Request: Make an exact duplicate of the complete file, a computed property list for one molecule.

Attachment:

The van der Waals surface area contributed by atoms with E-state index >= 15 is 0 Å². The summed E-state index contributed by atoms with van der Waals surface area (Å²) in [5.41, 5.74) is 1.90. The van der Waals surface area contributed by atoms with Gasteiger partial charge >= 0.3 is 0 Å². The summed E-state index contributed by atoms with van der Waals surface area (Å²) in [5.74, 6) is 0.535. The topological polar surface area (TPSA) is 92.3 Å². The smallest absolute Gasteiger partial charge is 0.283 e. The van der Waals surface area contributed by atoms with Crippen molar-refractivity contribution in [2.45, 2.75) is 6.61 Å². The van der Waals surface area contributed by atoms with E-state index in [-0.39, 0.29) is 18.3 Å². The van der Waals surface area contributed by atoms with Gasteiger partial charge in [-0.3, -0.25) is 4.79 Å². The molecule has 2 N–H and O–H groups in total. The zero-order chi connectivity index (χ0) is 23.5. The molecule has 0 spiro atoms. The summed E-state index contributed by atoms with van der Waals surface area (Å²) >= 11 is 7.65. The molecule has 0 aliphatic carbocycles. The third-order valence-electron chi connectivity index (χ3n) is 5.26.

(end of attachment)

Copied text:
The van der Waals surface area contributed by atoms with E-state index >= 15 is 0 Å². The summed E-state index contributed by atoms with van der Waals surface area (Å²) in [5.41, 5.74) is 1.90. The van der Waals surface area contributed by atoms with Gasteiger partial charge >= 0.3 is 0 Å². The summed E-state index contributed by atoms with van der Waals surface area (Å²) in [5.74, 6) is 0.535. The topological polar surface area (TPSA) is 92.3 Å². The smallest absolute Gasteiger partial charge is 0.283 e. The van der Waals surface area contributed by atoms with Crippen molar-refractivity contribution in [2.45, 2.75) is 6.61 Å². The van der Waals surface area contributed by atoms with E-state index in [-0.39, 0.29) is 18.3 Å². The van der Waals surface area contributed by atoms with Gasteiger partial charge in [-0.3, -0.25) is 4.79 Å². The molecule has 2 N–H and O–H groups in total. The zero-order chi connectivity index (χ0) is 23.5. The molecule has 0 spiro atoms. The summed E-state index contributed by atoms with van der Waals surface area (Å²) >= 11 is 7.65. The molecule has 0 aliphatic carbocycles. The third-order valence-electron chi connectivity index (χ3n) is 5.26.